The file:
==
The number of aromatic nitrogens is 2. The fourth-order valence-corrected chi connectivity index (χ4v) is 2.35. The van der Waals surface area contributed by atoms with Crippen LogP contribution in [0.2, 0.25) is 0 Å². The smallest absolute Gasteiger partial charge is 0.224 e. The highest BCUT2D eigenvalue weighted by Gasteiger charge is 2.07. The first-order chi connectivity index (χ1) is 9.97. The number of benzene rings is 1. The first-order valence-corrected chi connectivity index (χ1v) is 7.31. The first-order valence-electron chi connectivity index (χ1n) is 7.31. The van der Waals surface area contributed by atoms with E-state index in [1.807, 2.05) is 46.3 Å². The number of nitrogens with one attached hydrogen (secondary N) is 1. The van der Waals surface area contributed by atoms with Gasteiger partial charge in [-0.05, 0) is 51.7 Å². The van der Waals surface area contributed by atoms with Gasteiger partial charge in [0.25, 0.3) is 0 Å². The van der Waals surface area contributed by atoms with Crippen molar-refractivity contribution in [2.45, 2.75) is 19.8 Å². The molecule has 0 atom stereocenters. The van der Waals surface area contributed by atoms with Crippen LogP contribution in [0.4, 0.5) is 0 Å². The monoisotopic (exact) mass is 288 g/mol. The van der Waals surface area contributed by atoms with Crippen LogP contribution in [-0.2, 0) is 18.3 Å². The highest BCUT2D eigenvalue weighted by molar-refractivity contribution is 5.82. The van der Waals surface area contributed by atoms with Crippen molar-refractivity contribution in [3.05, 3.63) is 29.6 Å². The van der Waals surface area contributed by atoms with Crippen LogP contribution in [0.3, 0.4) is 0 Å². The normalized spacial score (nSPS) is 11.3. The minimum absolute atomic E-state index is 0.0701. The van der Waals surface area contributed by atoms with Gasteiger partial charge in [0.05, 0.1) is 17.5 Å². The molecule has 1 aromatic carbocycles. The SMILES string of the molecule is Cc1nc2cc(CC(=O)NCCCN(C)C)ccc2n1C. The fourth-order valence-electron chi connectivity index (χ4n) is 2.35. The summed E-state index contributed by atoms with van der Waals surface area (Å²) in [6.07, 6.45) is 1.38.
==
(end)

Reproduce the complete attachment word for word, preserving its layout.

The number of aromatic nitrogens is 2. The fourth-order valence-corrected chi connectivity index (χ4v) is 2.35. The van der Waals surface area contributed by atoms with Crippen LogP contribution in [0.2, 0.25) is 0 Å². The smallest absolute Gasteiger partial charge is 0.224 e. The highest BCUT2D eigenvalue weighted by Gasteiger charge is 2.07. The first-order chi connectivity index (χ1) is 9.97. The number of benzene rings is 1. The first-order valence-corrected chi connectivity index (χ1v) is 7.31. The first-order valence-electron chi connectivity index (χ1n) is 7.31. The van der Waals surface area contributed by atoms with E-state index in [1.807, 2.05) is 46.3 Å². The number of nitrogens with one attached hydrogen (secondary N) is 1. The van der Waals surface area contributed by atoms with Gasteiger partial charge in [-0.05, 0) is 51.7 Å². The van der Waals surface area contributed by atoms with Gasteiger partial charge in [0.25, 0.3) is 0 Å². The van der Waals surface area contributed by atoms with Crippen molar-refractivity contribution in [2.45, 2.75) is 19.8 Å². The molecule has 0 atom stereocenters. The van der Waals surface area contributed by atoms with Crippen LogP contribution in [0.4, 0.5) is 0 Å². The monoisotopic (exact) mass is 288 g/mol. The van der Waals surface area contributed by atoms with Crippen LogP contribution in [-0.2, 0) is 18.3 Å². The highest BCUT2D eigenvalue weighted by molar-refractivity contribution is 5.82. The van der Waals surface area contributed by atoms with Crippen molar-refractivity contribution in [3.05, 3.63) is 29.6 Å². The van der Waals surface area contributed by atoms with Crippen LogP contribution in [0.3, 0.4) is 0 Å². The normalized spacial score (nSPS) is 11.3. The minimum absolute atomic E-state index is 0.0701. The van der Waals surface area contributed by atoms with Gasteiger partial charge in [0.05, 0.1) is 17.5 Å². The molecule has 1 aromatic carbocycles. The SMILES string of the molecule is Cc1nc2cc(CC(=O)NCCCN(C)C)ccc2n1C. The fourth-order valence-electron chi connectivity index (χ4n) is 2.35. The summed E-state index contributed by atoms with van der Waals surface area (Å²) in [6.07, 6.45) is 1.38.